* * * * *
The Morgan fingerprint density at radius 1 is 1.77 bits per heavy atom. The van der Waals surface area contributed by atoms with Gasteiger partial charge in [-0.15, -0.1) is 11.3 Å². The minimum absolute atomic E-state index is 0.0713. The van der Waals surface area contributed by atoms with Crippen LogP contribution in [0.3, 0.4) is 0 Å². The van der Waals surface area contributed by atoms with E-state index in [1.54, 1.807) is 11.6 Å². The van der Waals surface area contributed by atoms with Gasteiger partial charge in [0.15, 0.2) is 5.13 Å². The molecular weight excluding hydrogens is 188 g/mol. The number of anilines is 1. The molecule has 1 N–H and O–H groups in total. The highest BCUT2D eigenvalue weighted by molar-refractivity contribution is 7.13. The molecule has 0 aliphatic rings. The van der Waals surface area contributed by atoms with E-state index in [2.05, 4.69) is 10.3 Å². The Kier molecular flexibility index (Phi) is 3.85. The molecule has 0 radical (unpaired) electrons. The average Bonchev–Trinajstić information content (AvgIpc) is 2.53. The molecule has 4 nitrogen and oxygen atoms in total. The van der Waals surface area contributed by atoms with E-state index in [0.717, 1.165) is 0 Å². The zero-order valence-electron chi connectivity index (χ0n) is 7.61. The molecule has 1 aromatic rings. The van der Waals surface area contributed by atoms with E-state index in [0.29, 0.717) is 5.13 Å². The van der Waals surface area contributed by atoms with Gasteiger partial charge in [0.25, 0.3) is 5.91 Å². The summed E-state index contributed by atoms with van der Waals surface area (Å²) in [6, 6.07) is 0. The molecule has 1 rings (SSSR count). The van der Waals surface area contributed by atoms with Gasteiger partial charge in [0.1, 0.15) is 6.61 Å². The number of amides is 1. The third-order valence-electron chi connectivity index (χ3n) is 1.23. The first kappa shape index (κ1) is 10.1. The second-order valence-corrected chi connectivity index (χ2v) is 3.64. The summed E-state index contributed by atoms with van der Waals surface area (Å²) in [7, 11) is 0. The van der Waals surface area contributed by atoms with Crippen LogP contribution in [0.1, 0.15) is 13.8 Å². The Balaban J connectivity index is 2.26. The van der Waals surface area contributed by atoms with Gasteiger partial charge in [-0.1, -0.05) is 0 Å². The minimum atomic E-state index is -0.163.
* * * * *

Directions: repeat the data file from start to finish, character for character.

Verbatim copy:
The Morgan fingerprint density at radius 1 is 1.77 bits per heavy atom. The van der Waals surface area contributed by atoms with Gasteiger partial charge in [-0.15, -0.1) is 11.3 Å². The minimum absolute atomic E-state index is 0.0713. The van der Waals surface area contributed by atoms with Crippen LogP contribution in [0.3, 0.4) is 0 Å². The van der Waals surface area contributed by atoms with E-state index in [1.54, 1.807) is 11.6 Å². The van der Waals surface area contributed by atoms with Gasteiger partial charge in [0.15, 0.2) is 5.13 Å². The molecular weight excluding hydrogens is 188 g/mol. The number of anilines is 1. The molecule has 1 N–H and O–H groups in total. The highest BCUT2D eigenvalue weighted by molar-refractivity contribution is 7.13. The molecule has 0 aliphatic rings. The van der Waals surface area contributed by atoms with E-state index in [2.05, 4.69) is 10.3 Å². The Kier molecular flexibility index (Phi) is 3.85. The molecule has 0 radical (unpaired) electrons. The average Bonchev–Trinajstić information content (AvgIpc) is 2.53. The molecule has 4 nitrogen and oxygen atoms in total. The van der Waals surface area contributed by atoms with E-state index in [0.717, 1.165) is 0 Å². The zero-order valence-electron chi connectivity index (χ0n) is 7.61. The molecule has 1 aromatic rings. The van der Waals surface area contributed by atoms with E-state index in [0.29, 0.717) is 5.13 Å². The van der Waals surface area contributed by atoms with Gasteiger partial charge in [0.25, 0.3) is 5.91 Å². The summed E-state index contributed by atoms with van der Waals surface area (Å²) in [6, 6.07) is 0. The molecule has 1 rings (SSSR count). The van der Waals surface area contributed by atoms with Gasteiger partial charge in [0.1, 0.15) is 6.61 Å². The number of amides is 1. The third-order valence-electron chi connectivity index (χ3n) is 1.23. The first kappa shape index (κ1) is 10.1. The second-order valence-corrected chi connectivity index (χ2v) is 3.64. The summed E-state index contributed by atoms with van der Waals surface area (Å²) in [7, 11) is 0. The van der Waals surface area contributed by atoms with Crippen LogP contribution in [0.1, 0.15) is 13.8 Å². The Balaban J connectivity index is 2.26. The van der Waals surface area contributed by atoms with Gasteiger partial charge in [-0.1, -0.05) is 0 Å². The minimum atomic E-state index is -0.163.